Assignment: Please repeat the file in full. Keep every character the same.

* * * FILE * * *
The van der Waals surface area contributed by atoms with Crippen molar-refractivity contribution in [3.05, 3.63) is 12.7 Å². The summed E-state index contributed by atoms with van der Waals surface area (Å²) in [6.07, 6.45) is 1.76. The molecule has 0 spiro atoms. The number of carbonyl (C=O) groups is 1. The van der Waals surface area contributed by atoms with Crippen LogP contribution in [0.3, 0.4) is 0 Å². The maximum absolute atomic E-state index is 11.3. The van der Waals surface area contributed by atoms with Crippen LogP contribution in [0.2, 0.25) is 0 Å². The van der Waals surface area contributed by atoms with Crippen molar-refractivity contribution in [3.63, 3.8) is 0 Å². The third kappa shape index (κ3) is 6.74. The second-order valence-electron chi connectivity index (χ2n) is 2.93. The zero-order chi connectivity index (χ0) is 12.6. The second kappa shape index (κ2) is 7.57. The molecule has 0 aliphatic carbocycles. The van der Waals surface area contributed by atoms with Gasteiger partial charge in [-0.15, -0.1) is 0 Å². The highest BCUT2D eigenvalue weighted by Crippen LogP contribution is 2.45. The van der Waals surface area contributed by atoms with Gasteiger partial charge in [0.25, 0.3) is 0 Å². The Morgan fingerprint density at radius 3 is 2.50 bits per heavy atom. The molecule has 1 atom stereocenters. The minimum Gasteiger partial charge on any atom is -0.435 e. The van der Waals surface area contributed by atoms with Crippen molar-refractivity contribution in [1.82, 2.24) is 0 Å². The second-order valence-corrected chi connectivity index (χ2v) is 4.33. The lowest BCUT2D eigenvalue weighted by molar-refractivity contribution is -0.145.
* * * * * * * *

The van der Waals surface area contributed by atoms with Crippen molar-refractivity contribution in [3.05, 3.63) is 12.7 Å². The summed E-state index contributed by atoms with van der Waals surface area (Å²) in [6.07, 6.45) is 1.76. The molecule has 0 spiro atoms. The number of carbonyl (C=O) groups is 1. The van der Waals surface area contributed by atoms with Crippen LogP contribution in [0.3, 0.4) is 0 Å². The maximum absolute atomic E-state index is 11.3. The van der Waals surface area contributed by atoms with Crippen LogP contribution in [0.2, 0.25) is 0 Å². The van der Waals surface area contributed by atoms with Crippen molar-refractivity contribution in [3.63, 3.8) is 0 Å². The third kappa shape index (κ3) is 6.74. The second-order valence-electron chi connectivity index (χ2n) is 2.93. The zero-order chi connectivity index (χ0) is 12.6. The second kappa shape index (κ2) is 7.57. The molecule has 0 aliphatic carbocycles. The van der Waals surface area contributed by atoms with Gasteiger partial charge in [-0.15, -0.1) is 0 Å². The highest BCUT2D eigenvalue weighted by Crippen LogP contribution is 2.45. The van der Waals surface area contributed by atoms with Gasteiger partial charge in [0.25, 0.3) is 0 Å². The Morgan fingerprint density at radius 3 is 2.50 bits per heavy atom. The molecule has 1 atom stereocenters. The minimum Gasteiger partial charge on any atom is -0.435 e. The van der Waals surface area contributed by atoms with Crippen molar-refractivity contribution in [1.82, 2.24) is 0 Å². The second-order valence-corrected chi connectivity index (χ2v) is 4.33. The lowest BCUT2D eigenvalue weighted by molar-refractivity contribution is -0.145.